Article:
Local Govt | National News Video | Parliament Headlines | Politics Headlines | Search


Shelving The ‘outdated’ Library Overdue Fine

Ōpōtiki District Library has joined the growing number of libraries in New Zealand and around the world that are shelving the ‘odd and outdated’ notion of fines on books returned late.

Ōpōtiki library manager, Jo Hunt, said that existing fines have been wiped and no further overdue fines would be issued although there will still be charges to pay for replacement or damaged books.

“Our library is such a valuable part of the community. Our services open up doors to information and expertise for learners of all ages. We support digital literacy, a place to do homework, a place to do work-work, and of course reading for pleasure and social connection.

“I would hate to think for one second that a punitive measure, like a fine, was a barrier to anyone accessing library services.

“Libraries that go fine-free here and internationally, note that overdue fees do nothing to incentivise people to return their books, but probably have the reverse effect – keeping people away either because they have overdue fines they can’t pay or worry that they could end up with fines against their name,” Ms Hunt said.

Increasingly, libraries are deciding that fines are inconsistent with the outcomes that libraries work towards – equal access to resources and information for everyone. Research shows that people will stay away from a library if they don’t want to pay a fine, which has the reverse effect of a book never being returned, rather than just being returned a couple of days late.

Ms Hunt also pointed out that fines are not a significant part of the library funding, and in fact usually cost more to chase and administer.

“Libraries are paid for through rates, like sports fields and playgrounds, so that the whole community has facilities they can use and benefit from. Of course, fines aren’t how we fund our building or new resources or staff time, so they don’t add anything except put up an unnecessary barrier. At any point in time we probably only have a small handful of overdue books, so they are not a significant problem,” Ms Hunt said.

“Our way of working is to stay in close contact with our borrowers – checking in, sending text reminders and offering loan extensions rather than penalty charges. Removing fines means that all borrowers, existing and new, can relax, borrow and enjoy the resources,” Ms Hunt said.

© Scoop Media

Parliament Headlines | Politics Headlines | Regional Headlines

Gordon Campbell: On The Epic Fails Of Kris Faafoi

Ever since Winston Peters first breathed life into this government in 2018, its own branding has been all about social justice and how we all need to be “kind” to each other. Somehow, Kris Faafoi must have missed the memo. His performance in the immigration portfolio (in particular) has neither been kind nor just, especially to the migrants whose skills New Zealand will need to get us through Covid, and grow the economy into the future... More>>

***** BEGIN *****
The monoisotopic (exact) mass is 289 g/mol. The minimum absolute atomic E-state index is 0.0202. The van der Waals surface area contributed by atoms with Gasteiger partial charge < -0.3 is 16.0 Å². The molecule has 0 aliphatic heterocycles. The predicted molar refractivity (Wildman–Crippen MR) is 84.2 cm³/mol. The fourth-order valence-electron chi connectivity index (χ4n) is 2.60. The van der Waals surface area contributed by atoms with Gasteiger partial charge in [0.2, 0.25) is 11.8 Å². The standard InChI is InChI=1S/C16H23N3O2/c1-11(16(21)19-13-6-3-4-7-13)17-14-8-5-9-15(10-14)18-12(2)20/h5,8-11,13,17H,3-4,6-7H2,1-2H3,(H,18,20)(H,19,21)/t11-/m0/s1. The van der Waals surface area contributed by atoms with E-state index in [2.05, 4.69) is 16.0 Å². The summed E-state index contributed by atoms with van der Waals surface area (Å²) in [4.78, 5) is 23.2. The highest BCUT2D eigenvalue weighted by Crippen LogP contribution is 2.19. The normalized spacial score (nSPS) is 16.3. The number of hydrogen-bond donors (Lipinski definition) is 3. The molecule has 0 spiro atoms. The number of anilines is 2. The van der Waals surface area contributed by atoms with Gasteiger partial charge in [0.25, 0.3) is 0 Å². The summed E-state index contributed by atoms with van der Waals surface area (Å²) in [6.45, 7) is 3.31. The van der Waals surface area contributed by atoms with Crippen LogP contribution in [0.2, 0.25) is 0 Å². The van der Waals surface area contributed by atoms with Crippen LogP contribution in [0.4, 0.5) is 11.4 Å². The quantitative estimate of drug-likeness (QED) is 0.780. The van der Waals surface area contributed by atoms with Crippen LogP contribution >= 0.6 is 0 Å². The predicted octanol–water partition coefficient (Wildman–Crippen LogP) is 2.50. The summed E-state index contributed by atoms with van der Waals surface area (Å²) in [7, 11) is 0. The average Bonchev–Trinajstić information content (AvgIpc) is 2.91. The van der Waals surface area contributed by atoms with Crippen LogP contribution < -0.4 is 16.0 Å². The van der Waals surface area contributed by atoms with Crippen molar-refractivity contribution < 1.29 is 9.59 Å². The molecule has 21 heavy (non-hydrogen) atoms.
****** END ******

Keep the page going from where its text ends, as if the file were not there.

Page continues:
Covid-19 & Government: Government Green Lights Rapid Antigen Testing

Some of the country’s largest businesses have put in an order for 300,000 approved rapid antigen tests for their workforce, after working at pace with the Government on a new scheme unveiled by Associate Minister of Health and Research, Science and Innovation Ayesha Verrall... More>>



Government: Opportunity To Shape NZ’s First Emissions Reduction Plan
The Government is inviting New Zealanders to inform the country’s first Emissions Reduction Plan with the release of a consultation document containing a range of policy ideas to decrease the country’s emissions, Prime Minister Jacinda Ardern and Climate Change Minister James Shaw announced today... More>>


Government: Books Show Resilient And Strong Economy
The end of year audited Crown accounts released today show the Government’s health led approach to the COVID-19 pandemic has protected New Zealand’s economy. “On almost every indicator the accounts show that the New Zealand economy has performed better than forecast... More>>

Healthcare: Health System Is Ready For Assisted-dying Law
The health system is ready for the implementation of the End of Life Choice Act when it takes effect next month, making assisted dying legal in New Zealand, Health Minister Andrew Little said today... More>>


Government: Mandatory Vaccination For Two Workforces

Large parts of two workforces critical to preventing the spread of COVID-19 will be required to be vaccinated, COVID-19 Response Minister Chris Hipkins said today. “Our education and health and disability workforces have done an incredible job throughout this pandemic to keep themselves and people safe,” Chris Hipkins said.... More>>

Green Party: Deeply Concerned Space Launches May Be Breaching Nuclear-free Laws

The Green Party is deeply concerned that space launches by Rocket Lab may be breaching nuclear-free laws, given our long-standing position as a signatory of the Nuclear Non-Proliferation Treaty... More>>

Children's Commissioner: Call For Mandatory Vaccination Of Children’s Workforce
The Children’s Commissioner and Assistant Māori Commissioner are calling for a plan for the mandatory vaccination of teachers and the entire children’s workforce in New Zealand... More>>




InfoPages News Channels